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Tuesday, July 21, 2009

Why should one study/teach Sanskrit?


A recent post by Amod Lele (http://loveofallwisdom.com/2009/06/neither-career-nor-hobby/) has the advantage of putting the question of the use of what we (=students and scholars of "unuseful" subjects) are doing in its right terms. One can also see a comment about a similar dilemma in the field of art (http://haikujaguar.livejournal.com/640442.html).
Through a degree and then a PhD in Sanskrit, one does not learn any "professional" skill apart from those required to keep on studying and researching in this field. So, since it is hardly the case that the number of professors/research fellows etc. in Sanskrit need to increase, why should one study Sanskrit (or Latin, or History of Dance, or Theory of Cinema, or Moral Philosophy…)?
One could suggest that confrontation with other cultures, critical thinking, sensibility enhancement (as the one one achieves through reading poetry) all contribute to one's formation as a better person. But what does this mean? In which sense is one "better"? Is one happier? Is one nicer to others? I doubt that the first answer can be answered affirmatively. One does not become happier through enhanced thinking and feeling abilities (often, the opposite is true, as underlined by Wittgenstein). Personally, I am suspicious about all kinds of philosophy as "consolation" (they seem to me to narrow down the potentiality of philosophy).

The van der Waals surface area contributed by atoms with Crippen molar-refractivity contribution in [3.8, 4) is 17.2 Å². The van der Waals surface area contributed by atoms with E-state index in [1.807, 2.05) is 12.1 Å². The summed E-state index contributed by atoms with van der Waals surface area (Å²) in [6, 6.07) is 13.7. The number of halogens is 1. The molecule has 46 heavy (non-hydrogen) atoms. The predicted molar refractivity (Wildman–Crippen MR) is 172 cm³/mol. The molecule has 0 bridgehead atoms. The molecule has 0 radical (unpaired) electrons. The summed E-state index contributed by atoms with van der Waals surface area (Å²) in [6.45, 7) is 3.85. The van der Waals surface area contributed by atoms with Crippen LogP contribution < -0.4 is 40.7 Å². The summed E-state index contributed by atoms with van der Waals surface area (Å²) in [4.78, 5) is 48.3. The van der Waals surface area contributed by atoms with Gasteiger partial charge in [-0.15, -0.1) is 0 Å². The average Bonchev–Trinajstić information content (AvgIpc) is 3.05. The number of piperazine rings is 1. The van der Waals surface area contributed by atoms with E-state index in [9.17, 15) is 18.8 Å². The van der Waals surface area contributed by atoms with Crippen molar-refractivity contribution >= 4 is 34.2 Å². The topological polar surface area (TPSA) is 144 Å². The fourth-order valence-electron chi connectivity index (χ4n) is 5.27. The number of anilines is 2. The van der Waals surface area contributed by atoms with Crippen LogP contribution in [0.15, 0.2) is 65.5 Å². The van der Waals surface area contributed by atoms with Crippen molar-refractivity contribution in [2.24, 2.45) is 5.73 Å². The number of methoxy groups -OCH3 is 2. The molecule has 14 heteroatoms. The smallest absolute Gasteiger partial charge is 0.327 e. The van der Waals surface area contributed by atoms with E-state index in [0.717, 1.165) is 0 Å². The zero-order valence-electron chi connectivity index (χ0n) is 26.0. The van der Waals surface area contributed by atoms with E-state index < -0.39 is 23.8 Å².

On the other hand, it is probably true that one who likes to get into philosophical/artistic/theoretic… problems is happier to do it than not. If Aristotle is right, and we all aim at knowing, then it makes sense that studying makes us happier.
But does it make sense to propose Sanskrit (or the rest) just as an interesting subject, or does it have in itself a specific value? This brings me back to the second alternative. Studying Sanskrit may make people better insofar as it increases one's understanding of other people's views. But this is hardly a satisfying reason for making critical editions of obscure texts or producing the translation n.1876 of the Bhagavadgītā. One can translate it for one's own sake (it is such a wonderful text), but it is hardly the case that one's translation will improve other people understanding of the text (see my previous "In praise of reading" post about my skepticism on writing before/without having read –and there are too many translations of the BhG to read them all before starting a new one).

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